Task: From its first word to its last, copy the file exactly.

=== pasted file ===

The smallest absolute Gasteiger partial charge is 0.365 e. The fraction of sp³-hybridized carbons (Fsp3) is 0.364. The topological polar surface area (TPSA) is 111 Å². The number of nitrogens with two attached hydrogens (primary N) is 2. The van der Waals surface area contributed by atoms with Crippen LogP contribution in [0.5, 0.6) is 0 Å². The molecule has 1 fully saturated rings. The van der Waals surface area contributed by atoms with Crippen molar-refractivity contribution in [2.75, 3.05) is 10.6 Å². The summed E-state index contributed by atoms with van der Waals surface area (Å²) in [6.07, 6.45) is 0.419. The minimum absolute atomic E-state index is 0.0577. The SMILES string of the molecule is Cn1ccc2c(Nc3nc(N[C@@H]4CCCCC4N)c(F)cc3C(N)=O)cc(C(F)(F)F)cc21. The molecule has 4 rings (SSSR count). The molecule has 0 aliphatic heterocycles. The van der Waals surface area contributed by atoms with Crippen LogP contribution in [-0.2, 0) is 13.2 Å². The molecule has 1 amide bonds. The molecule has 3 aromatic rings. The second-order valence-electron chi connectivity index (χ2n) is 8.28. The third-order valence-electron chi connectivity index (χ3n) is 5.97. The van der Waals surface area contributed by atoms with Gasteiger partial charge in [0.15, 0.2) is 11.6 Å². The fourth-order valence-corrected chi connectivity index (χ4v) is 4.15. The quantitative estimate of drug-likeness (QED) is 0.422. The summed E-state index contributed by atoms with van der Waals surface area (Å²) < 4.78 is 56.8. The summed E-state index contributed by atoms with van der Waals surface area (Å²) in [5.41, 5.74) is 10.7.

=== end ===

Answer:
The smallest absolute Gasteiger partial charge is 0.365 e. The fraction of sp³-hybridized carbons (Fsp3) is 0.364. The topological polar surface area (TPSA) is 111 Å². The number of nitrogens with two attached hydrogens (primary N) is 2. The van der Waals surface area contributed by atoms with Crippen LogP contribution in [0.5, 0.6) is 0 Å². The molecule has 1 fully saturated rings. The van der Waals surface area contributed by atoms with Crippen molar-refractivity contribution in [2.75, 3.05) is 10.6 Å². The summed E-state index contributed by atoms with van der Waals surface area (Å²) in [6.07, 6.45) is 0.419. The minimum absolute atomic E-state index is 0.0577. The SMILES string of the molecule is Cn1ccc2c(Nc3nc(N[C@@H]4CCCCC4N)c(F)cc3C(N)=O)cc(C(F)(F)F)cc21. The molecule has 4 rings (SSSR count). The molecule has 0 aliphatic heterocycles. The van der Waals surface area contributed by atoms with Crippen LogP contribution in [-0.2, 0) is 13.2 Å². The molecule has 1 amide bonds. The molecule has 3 aromatic rings. The second-order valence-electron chi connectivity index (χ2n) is 8.28. The third-order valence-electron chi connectivity index (χ3n) is 5.97. The van der Waals surface area contributed by atoms with Gasteiger partial charge in [0.15, 0.2) is 11.6 Å². The fourth-order valence-corrected chi connectivity index (χ4v) is 4.15. The quantitative estimate of drug-likeness (QED) is 0.422. The summed E-state index contributed by atoms with van der Waals surface area (Å²) < 4.78 is 56.8. The summed E-state index contributed by atoms with van der Waals surface area (Å²) in [5.41, 5.74) is 10.7.